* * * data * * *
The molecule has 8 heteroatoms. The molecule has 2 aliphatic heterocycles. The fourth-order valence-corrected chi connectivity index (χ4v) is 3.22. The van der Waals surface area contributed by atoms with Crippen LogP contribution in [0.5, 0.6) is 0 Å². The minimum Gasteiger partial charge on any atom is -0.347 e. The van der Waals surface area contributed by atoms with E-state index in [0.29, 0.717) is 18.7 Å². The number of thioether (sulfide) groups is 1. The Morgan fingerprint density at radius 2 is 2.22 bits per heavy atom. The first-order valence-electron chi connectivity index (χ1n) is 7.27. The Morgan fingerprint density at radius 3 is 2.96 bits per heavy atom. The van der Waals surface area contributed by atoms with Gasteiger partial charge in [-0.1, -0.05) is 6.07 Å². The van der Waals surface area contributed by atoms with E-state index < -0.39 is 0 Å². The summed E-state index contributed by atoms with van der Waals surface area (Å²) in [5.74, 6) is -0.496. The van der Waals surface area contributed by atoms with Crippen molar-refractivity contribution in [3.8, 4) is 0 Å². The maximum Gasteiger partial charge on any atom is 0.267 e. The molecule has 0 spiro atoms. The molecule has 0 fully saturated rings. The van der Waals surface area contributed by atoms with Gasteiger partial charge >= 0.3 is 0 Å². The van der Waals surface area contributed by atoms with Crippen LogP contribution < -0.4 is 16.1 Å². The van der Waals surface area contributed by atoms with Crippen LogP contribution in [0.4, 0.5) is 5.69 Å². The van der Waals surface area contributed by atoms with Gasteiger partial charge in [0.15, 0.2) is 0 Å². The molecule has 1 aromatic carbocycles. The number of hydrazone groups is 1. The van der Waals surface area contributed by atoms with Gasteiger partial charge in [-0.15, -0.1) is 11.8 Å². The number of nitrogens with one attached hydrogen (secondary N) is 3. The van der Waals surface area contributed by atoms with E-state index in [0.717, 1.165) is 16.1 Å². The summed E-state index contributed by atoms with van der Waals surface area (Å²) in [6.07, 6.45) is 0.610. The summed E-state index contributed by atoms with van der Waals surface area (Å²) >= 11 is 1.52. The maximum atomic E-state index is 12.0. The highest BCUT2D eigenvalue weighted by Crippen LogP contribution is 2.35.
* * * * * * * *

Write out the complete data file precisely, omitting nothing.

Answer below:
The molecule has 8 heteroatoms. The molecule has 2 aliphatic heterocycles. The fourth-order valence-corrected chi connectivity index (χ4v) is 3.22. The van der Waals surface area contributed by atoms with Crippen LogP contribution in [0.5, 0.6) is 0 Å². The minimum Gasteiger partial charge on any atom is -0.347 e. The van der Waals surface area contributed by atoms with E-state index in [0.29, 0.717) is 18.7 Å². The number of thioether (sulfide) groups is 1. The Morgan fingerprint density at radius 2 is 2.22 bits per heavy atom. The first-order valence-electron chi connectivity index (χ1n) is 7.27. The Morgan fingerprint density at radius 3 is 2.96 bits per heavy atom. The van der Waals surface area contributed by atoms with Gasteiger partial charge in [-0.1, -0.05) is 6.07 Å². The van der Waals surface area contributed by atoms with E-state index < -0.39 is 0 Å². The summed E-state index contributed by atoms with van der Waals surface area (Å²) in [5.74, 6) is -0.496. The van der Waals surface area contributed by atoms with Crippen molar-refractivity contribution in [3.8, 4) is 0 Å². The maximum Gasteiger partial charge on any atom is 0.267 e. The molecule has 0 spiro atoms. The molecule has 0 fully saturated rings. The van der Waals surface area contributed by atoms with Gasteiger partial charge >= 0.3 is 0 Å². The van der Waals surface area contributed by atoms with Crippen LogP contribution < -0.4 is 16.1 Å². The van der Waals surface area contributed by atoms with Crippen LogP contribution in [0.4, 0.5) is 5.69 Å². The van der Waals surface area contributed by atoms with Gasteiger partial charge in [0.15, 0.2) is 0 Å². The molecule has 1 aromatic carbocycles. The number of hydrazone groups is 1. The van der Waals surface area contributed by atoms with Gasteiger partial charge in [-0.15, -0.1) is 11.8 Å². The number of nitrogens with one attached hydrogen (secondary N) is 3. The van der Waals surface area contributed by atoms with E-state index in [0.717, 1.165) is 16.1 Å². The summed E-state index contributed by atoms with van der Waals surface area (Å²) in [6.07, 6.45) is 0.610. The summed E-state index contributed by atoms with van der Waals surface area (Å²) >= 11 is 1.52. The maximum atomic E-state index is 12.0. The highest BCUT2D eigenvalue weighted by Crippen LogP contribution is 2.35.